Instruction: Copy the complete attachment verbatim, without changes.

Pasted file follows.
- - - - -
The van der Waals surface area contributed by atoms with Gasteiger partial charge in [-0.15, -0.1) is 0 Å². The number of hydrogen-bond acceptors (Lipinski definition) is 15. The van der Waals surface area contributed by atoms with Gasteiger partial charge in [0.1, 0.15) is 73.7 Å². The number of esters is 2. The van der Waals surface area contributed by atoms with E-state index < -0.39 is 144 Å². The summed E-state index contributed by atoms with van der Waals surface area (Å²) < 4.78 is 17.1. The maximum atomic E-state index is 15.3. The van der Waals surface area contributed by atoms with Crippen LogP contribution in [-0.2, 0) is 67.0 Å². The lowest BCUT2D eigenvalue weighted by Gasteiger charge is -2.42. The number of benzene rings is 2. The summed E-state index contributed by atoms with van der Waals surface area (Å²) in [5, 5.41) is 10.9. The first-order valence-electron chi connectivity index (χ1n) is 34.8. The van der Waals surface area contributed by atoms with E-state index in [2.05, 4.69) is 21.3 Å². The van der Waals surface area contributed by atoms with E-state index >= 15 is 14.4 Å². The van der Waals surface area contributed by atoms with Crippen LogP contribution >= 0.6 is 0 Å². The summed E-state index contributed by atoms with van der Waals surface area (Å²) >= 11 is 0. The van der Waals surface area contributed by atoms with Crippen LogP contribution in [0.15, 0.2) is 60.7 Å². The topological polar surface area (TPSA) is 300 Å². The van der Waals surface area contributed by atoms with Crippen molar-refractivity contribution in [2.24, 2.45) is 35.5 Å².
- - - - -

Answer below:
The van der Waals surface area contributed by atoms with Gasteiger partial charge in [-0.15, -0.1) is 0 Å². The number of hydrogen-bond acceptors (Lipinski definition) is 15. The van der Waals surface area contributed by atoms with Gasteiger partial charge in [0.1, 0.15) is 73.7 Å². The number of esters is 2. The van der Waals surface area contributed by atoms with E-state index < -0.39 is 144 Å². The summed E-state index contributed by atoms with van der Waals surface area (Å²) < 4.78 is 17.1. The maximum atomic E-state index is 15.3. The van der Waals surface area contributed by atoms with Crippen LogP contribution in [-0.2, 0) is 67.0 Å². The lowest BCUT2D eigenvalue weighted by Gasteiger charge is -2.42. The number of benzene rings is 2. The summed E-state index contributed by atoms with van der Waals surface area (Å²) in [5, 5.41) is 10.9. The first-order valence-electron chi connectivity index (χ1n) is 34.8. The van der Waals surface area contributed by atoms with E-state index in [2.05, 4.69) is 21.3 Å². The van der Waals surface area contributed by atoms with E-state index >= 15 is 14.4 Å². The van der Waals surface area contributed by atoms with Crippen LogP contribution >= 0.6 is 0 Å². The summed E-state index contributed by atoms with van der Waals surface area (Å²) >= 11 is 0. The van der Waals surface area contributed by atoms with Crippen LogP contribution in [0.15, 0.2) is 60.7 Å². The topological polar surface area (TPSA) is 300 Å². The van der Waals surface area contributed by atoms with Crippen molar-refractivity contribution in [2.24, 2.45) is 35.5 Å².